Ritual purity, as one may easily see, was an on-going process. In fact, it was practically daily. In “Common Judaism,” the era in which both Jesus and the community at Qumran were around, ritual purity was practically everything. Sure, theologies regarding the resurrection and what one believed about God were very important, too. But in order to be a part of those discussions, you were required to watch out for your purity. If you were deemed impure, you were required to go through the ritual process in order to regain the ability to discuss theology (or really anything else) with other people. No, it isn’t a commandment necessarily (it is at Qumran), but it makes common, practical sense. Religious leaders didn’t want to be impure or unclean, so if they were in close proximity with someone else who was unclean, then they’d avoid that person.
Just to get a sense of what I mean, I turn to Boaz Zissu and David Amit, archaeologists who specialize in the study of miqva’ot (immersion baths in ancient Judaism). They’ve outlined six different types of baths within two main categories: in-settlement ritual baths and other ritual baths. Under the in-settlement umbrella are domestic baths, public baths and public baths near synagogues. Domestic baths were located nearby houses and were probably used for purification after a bodily discharge, which includes a man’s seminal discharges and a woman’s menstruation cycle (as you might guess, this probably a frequently used bath). The public baths away from synagogues are located near villages and whatnot and were probably used by those who didn’t have their own at home and who couldn’t get to a synagogue bath. At Qumran, Zissu and Amit note, their public baths were intended for a “quick immersion of a large number of people,” which aligns with the Community’s annual renewal ceremony. But I’ll get there later.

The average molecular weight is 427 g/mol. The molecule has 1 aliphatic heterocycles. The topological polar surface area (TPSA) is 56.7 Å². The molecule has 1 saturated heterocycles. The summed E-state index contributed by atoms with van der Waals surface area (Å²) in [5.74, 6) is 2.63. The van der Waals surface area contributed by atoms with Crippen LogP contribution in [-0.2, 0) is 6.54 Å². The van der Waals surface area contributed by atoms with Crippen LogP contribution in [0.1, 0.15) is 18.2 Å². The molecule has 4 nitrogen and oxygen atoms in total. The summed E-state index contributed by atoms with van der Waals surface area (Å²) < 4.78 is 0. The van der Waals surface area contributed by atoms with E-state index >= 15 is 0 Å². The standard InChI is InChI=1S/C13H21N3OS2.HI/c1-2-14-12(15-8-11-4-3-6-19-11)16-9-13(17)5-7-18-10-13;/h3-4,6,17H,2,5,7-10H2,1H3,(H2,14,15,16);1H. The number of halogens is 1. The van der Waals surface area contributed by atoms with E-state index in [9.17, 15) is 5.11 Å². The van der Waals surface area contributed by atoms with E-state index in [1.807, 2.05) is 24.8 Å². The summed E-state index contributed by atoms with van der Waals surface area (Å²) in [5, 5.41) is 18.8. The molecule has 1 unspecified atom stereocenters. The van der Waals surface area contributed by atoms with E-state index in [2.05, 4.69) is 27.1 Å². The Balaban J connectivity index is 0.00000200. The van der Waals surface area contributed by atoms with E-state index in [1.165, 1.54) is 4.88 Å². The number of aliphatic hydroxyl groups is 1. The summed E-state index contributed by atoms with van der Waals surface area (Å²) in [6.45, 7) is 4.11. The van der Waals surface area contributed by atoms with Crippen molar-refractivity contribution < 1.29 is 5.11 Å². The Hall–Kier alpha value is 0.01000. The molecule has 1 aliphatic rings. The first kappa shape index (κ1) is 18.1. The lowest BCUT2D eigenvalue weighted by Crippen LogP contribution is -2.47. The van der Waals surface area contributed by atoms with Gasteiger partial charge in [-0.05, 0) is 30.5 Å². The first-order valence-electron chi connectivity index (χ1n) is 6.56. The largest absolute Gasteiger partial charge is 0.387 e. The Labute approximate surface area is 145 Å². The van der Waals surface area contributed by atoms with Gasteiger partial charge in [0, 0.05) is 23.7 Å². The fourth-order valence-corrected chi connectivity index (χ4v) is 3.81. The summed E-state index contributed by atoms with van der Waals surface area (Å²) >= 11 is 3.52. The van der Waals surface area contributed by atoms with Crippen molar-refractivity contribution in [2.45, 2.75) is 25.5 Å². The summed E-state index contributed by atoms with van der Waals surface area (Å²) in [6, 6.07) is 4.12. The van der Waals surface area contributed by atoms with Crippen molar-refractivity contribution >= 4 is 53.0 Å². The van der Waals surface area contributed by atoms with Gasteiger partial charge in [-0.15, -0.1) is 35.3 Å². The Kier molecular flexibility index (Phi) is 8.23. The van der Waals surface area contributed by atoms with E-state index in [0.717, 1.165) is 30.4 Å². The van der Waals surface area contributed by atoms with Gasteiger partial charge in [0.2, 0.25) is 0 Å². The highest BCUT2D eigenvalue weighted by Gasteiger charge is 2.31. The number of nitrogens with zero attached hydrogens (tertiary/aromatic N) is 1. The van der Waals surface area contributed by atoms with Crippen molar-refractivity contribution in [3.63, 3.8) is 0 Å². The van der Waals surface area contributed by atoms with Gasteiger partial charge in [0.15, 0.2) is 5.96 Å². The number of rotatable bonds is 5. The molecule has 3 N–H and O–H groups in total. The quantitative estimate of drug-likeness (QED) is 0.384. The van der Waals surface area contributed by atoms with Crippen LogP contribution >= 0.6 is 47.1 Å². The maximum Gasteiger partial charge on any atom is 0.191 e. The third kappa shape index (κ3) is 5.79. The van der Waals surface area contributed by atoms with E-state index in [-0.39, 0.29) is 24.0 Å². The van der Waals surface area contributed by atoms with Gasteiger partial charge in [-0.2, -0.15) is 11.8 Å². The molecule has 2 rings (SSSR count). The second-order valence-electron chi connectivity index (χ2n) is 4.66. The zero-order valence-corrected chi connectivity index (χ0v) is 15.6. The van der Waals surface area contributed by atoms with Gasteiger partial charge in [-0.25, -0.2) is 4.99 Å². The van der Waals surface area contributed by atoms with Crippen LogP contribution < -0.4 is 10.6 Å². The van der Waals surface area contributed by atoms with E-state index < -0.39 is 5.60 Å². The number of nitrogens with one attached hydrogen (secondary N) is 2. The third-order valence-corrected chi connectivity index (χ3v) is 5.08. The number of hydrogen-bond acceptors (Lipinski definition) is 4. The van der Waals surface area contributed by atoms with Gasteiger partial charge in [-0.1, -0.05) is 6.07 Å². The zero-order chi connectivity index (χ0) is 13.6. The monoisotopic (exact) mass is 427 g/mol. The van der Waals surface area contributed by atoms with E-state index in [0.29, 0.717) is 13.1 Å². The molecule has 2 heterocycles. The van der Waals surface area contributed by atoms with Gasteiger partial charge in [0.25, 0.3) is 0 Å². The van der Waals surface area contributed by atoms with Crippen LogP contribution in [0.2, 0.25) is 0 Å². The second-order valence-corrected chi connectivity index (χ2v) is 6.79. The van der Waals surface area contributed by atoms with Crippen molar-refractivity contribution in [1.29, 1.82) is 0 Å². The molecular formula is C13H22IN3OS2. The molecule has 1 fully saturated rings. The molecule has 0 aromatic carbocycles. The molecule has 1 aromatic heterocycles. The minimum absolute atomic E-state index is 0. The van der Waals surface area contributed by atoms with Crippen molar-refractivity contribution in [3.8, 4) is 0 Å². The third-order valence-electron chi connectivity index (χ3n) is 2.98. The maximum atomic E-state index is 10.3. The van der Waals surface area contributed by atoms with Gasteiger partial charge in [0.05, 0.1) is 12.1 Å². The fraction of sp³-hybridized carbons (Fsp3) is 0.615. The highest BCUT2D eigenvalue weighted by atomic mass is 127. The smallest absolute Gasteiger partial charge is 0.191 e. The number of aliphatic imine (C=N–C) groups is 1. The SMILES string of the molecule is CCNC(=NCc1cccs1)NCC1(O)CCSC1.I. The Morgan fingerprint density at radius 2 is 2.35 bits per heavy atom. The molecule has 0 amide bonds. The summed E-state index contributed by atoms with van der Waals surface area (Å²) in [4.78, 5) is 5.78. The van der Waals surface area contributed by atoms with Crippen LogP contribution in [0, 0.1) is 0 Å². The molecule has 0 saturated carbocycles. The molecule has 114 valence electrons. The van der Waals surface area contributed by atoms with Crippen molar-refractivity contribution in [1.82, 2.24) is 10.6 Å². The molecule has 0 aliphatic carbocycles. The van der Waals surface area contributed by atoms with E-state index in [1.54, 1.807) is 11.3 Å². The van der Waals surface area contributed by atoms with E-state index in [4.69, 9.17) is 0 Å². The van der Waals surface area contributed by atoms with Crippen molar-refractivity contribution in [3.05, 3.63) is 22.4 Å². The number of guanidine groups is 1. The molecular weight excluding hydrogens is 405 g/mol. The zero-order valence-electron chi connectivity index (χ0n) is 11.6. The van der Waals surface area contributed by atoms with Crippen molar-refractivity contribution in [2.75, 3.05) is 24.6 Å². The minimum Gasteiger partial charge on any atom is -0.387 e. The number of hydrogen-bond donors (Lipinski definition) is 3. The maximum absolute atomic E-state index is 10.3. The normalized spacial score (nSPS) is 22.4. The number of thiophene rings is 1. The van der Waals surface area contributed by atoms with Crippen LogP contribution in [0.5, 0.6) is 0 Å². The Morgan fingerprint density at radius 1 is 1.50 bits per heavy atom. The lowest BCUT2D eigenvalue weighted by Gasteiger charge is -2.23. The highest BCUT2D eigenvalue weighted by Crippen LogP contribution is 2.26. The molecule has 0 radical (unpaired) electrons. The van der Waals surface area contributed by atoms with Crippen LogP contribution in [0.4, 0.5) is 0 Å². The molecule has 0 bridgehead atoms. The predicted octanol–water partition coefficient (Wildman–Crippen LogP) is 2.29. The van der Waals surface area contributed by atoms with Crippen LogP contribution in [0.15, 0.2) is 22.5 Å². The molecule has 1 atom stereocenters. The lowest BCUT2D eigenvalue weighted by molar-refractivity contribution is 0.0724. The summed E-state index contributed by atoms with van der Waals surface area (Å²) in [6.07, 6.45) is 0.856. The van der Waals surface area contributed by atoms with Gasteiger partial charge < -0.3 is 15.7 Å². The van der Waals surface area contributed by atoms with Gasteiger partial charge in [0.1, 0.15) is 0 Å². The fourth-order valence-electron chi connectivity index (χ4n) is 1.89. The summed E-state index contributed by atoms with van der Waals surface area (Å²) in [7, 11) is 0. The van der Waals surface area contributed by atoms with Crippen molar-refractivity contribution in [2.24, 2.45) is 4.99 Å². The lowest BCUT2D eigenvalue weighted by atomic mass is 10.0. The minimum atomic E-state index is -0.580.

The public baths located next to synagogues are interesting because there is nothing in the rabbinic traditions, as Zissu and Amit explain, requiring purity for entry into the synagogues. What has been suggested, though, was that these were used in order for various religious leaders to be purified before handling the sacred Scriptures – more of a precautionary measure. It didn’t matter whether or not they were impure; they just wanted to make sure they were pure before handling anything sacred. What these baths could have also been used for is, like the public baths away from the synagogues, anyone who didn’t have access to an immersion bath at home or in their home town.